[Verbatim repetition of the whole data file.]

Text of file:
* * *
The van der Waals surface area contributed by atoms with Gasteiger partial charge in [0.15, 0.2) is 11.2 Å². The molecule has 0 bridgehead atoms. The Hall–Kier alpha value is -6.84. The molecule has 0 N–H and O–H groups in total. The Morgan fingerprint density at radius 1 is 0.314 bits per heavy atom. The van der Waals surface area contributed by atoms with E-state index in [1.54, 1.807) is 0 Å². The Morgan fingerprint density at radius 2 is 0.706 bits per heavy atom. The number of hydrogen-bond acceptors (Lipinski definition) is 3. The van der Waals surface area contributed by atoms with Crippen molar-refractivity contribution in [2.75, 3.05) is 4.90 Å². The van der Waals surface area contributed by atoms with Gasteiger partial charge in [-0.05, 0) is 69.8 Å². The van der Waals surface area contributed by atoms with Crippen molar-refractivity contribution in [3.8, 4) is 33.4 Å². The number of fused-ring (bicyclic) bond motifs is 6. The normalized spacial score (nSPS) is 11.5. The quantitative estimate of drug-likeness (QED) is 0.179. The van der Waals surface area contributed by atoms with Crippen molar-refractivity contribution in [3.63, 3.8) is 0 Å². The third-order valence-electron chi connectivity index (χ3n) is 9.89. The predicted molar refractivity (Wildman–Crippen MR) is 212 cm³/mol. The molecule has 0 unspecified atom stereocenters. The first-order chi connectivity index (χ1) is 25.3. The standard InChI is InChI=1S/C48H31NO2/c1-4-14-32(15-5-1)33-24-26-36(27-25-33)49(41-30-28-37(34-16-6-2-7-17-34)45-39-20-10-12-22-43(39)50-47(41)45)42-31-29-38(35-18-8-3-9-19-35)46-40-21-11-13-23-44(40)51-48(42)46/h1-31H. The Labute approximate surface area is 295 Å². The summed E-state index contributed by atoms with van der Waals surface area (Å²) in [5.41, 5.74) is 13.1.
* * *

The van der Waals surface area contributed by atoms with Gasteiger partial charge in [0.15, 0.2) is 11.2 Å². The molecule has 0 bridgehead atoms. The Hall–Kier alpha value is -6.84. The molecule has 0 N–H and O–H groups in total. The Morgan fingerprint density at radius 1 is 0.314 bits per heavy atom. The van der Waals surface area contributed by atoms with E-state index in [1.54, 1.807) is 0 Å². The Morgan fingerprint density at radius 2 is 0.706 bits per heavy atom. The number of hydrogen-bond acceptors (Lipinski definition) is 3. The van der Waals surface area contributed by atoms with Crippen molar-refractivity contribution in [2.75, 3.05) is 4.90 Å². The van der Waals surface area contributed by atoms with Gasteiger partial charge in [-0.05, 0) is 69.8 Å². The van der Waals surface area contributed by atoms with Crippen molar-refractivity contribution in [3.8, 4) is 33.4 Å². The number of fused-ring (bicyclic) bond motifs is 6. The normalized spacial score (nSPS) is 11.5. The quantitative estimate of drug-likeness (QED) is 0.179. The van der Waals surface area contributed by atoms with Crippen molar-refractivity contribution in [3.63, 3.8) is 0 Å². The third-order valence-electron chi connectivity index (χ3n) is 9.89. The predicted molar refractivity (Wildman–Crippen MR) is 212 cm³/mol. The molecule has 0 unspecified atom stereocenters. The first-order chi connectivity index (χ1) is 25.3. The standard InChI is InChI=1S/C48H31NO2/c1-4-14-32(15-5-1)33-24-26-36(27-25-33)49(41-30-28-37(34-16-6-2-7-17-34)45-39-20-10-12-22-43(39)50-47(41)45)42-31-29-38(35-18-8-3-9-19-35)46-40-21-11-13-23-44(40)51-48(42)46/h1-31H. The Labute approximate surface area is 295 Å². The summed E-state index contributed by atoms with van der Waals surface area (Å²) in [5.41, 5.74) is 13.1.